Editor’s Note: In presenting a report about the horrifying propaganda videos of ISIS, BBC’s Shiraz Maher typically fails to mention the specific Deobandi and Salafi faith identity of ISIS barbarians. Using sweeping terminologies like “Sunni” to describe the beliefs of ISIS terrorists is unfair to the thousands of Sunni victims of ISIS.
By now it is well known that Islamic State (IS) produces propaganda videos of exceptional quality. They are slick, smart and incredibly powerful. It is no exaggeration to say they are the best-produced videos to have ever emerged from the global jihad movement.
This is quite something, given that jihadist groups have always been at the forefront of harnessing new technology for their own ends.
Even with this in mind, the release of another IS video on Sunday was remarkable for a number of reasons. The group’s nihilism and gross barbarism is packaged with the kind of artistic care that might be more expected in a Tarantino thriller.
After a long introduction outlining the IS version of history, the group is shown marching 20 men to their deaths.
Menacing sounds – the clanging of swords and the heavy, desperate breathing of men who know what comes next. Slow motion shots capture the stony fear etched on the victims’ faces.
Halfway through the slaughter the ringleader – a British man dubbed “Jihadi John” – stops and looks directly into the camera. It is breathtakingly callous.
He is the only IS fighter to wear a mask during the ritualistic slaughter. The others around him show their faces, apparently representing every nation on Earth.
The intended audience for this bit of theatre is the Muslim world. IS wants to project an image of itself as a group which has done away with nationalism. The basis of true identity, they argue, comes from the fraternity of faith.
Thus, what exists in the self-styled Caliphate today is a sort-of “United Nations of Islam”, a melting pot for all Muslims – provided, of course, they are Sunni Muslims (who belong exclusively to the Salafi and Deobandi schools of thought) who subscribe to Abu Bakr al-Baghdadi’s rather narrow construction of the faith. All others are the wrong type of Muslim.
It is impossible to convey the horror and menace contained in this video. Even among the community of jihadi analysts who watch and analyse these recordings, the IS mix of bravado and brutality has provoked much debate.
There is a point to all this violence. It is not for its own sake. IS believes it is divinely commanded to adopt particularly draconian and savage tactics because there is a verse of the Koran which issues a command to “strike terror into [the hearts of] the enemies of Allah”.
Although its actual meaning is heavily disputed (even among other jihadists), the easy literalism of the IS approach to the Koran explains why the group films and disseminates grisly videos.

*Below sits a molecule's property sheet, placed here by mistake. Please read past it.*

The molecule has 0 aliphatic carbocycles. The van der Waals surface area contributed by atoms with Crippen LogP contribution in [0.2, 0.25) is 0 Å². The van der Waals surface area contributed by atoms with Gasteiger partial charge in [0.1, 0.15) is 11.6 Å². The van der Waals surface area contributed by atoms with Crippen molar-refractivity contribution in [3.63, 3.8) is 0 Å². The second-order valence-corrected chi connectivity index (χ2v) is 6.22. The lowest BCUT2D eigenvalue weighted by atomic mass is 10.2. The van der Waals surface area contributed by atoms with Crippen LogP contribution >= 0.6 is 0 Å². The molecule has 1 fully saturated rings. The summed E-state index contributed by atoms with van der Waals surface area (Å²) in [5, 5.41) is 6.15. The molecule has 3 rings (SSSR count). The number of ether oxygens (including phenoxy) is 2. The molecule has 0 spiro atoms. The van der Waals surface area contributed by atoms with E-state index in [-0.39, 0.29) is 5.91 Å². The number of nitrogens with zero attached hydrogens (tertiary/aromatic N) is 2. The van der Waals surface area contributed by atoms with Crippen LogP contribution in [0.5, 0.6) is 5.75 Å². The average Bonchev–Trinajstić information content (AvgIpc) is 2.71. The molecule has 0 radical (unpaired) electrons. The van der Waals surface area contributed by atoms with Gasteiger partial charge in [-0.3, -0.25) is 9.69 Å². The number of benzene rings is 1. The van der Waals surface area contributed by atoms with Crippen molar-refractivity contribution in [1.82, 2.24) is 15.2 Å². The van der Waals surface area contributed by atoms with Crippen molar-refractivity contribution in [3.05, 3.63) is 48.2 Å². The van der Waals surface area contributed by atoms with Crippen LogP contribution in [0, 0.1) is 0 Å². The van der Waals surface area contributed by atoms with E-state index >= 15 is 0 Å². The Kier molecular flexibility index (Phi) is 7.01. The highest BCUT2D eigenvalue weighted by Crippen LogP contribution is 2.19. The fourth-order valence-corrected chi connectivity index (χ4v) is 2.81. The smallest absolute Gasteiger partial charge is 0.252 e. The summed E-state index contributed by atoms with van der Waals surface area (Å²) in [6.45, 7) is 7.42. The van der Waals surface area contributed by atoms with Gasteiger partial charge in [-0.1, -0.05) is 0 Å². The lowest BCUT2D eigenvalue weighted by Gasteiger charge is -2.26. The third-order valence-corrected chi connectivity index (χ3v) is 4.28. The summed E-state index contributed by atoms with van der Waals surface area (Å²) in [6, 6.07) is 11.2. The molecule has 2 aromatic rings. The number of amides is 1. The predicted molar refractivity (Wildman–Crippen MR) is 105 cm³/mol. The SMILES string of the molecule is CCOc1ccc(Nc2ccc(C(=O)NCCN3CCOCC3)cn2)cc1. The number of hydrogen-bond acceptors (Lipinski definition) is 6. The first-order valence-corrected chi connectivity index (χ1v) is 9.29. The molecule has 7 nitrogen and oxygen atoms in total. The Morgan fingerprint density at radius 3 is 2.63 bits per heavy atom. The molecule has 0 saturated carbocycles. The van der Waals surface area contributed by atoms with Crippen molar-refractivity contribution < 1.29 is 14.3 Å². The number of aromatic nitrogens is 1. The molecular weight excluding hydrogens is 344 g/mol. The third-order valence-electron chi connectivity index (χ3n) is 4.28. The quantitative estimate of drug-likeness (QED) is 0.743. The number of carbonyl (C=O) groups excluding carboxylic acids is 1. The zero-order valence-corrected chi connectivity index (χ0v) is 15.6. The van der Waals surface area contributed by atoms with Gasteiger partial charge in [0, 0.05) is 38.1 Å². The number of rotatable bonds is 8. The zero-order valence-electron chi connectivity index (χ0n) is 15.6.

The aim is to build and maintain an asymmetric advantage over their enemies. They want us to be afraid – and we are.
Few charities now operate in Syria and even fewer journalists, many of them brave and experienced, are willing to make the journey into rebel-held Syria. The reason is obvious: no one wants to appear in the next IS video.
Despite some reports in the British press, the video itself does not contain any particularly unique or novel threats to the United Kingdom. There are a number of British fighters in IS and they have previously issued threats against our country, servicemen and the government.
Only a few weeks ago Omar Hussain, a British man from High Wycombe and a one-time security guard at a Morrisons supermarket, appeared in a video describing the Prime Minister, David Cameron, as a “despicable swine”.
He derided the coalition air raids against IS and challenged Mr Cameron to put British boots on the ground. The corollary, of course, is that he and his comrades want to fight them in direct combat.
Unlike previous videos which are believed to have been filmed in Raqqah, a Syrian city which serves as Islamic State’s stronghold, this one is shot in Dabiq.
The city features in a recorded statement attributed to the Prophet Mohammed, known as hadith. The hadith are very important to Muslims and are regarded as providing another source of law alongside the Koran.
Dabiq features strongly in the eschatological aspects of normative Islamic belief.
Based on Prophetic sayings, IS believes the town will take centre stage in a cosmic battle between East and West. The armies of Islam will triumph and the West will crumble.
IS will have chosen the town for their latest video quite deliberately as Western leaders are taunted to send ground troops. “We will break this last and final crusade,” says “Jihadi John”.
The video ends with the severed head of Abdul-Rahman Kassig (formerly Peter Kassig), a remarkable and selfless humanitarian worker who helped everyone in Syria regardless of their politics.
At one point this even led him to treat an injured member of the Nusra Front – the official representatives of al-Qaeda on the ground. The group later called for his release, but to no avail.
Unlike previous videos, IS did not end this one by parading another hostage as their next victim. It is pointless to speculate about why this might be so, but it is worth noting that IS sees itself as moving along the spectrum of history towards a final confrontation with the West.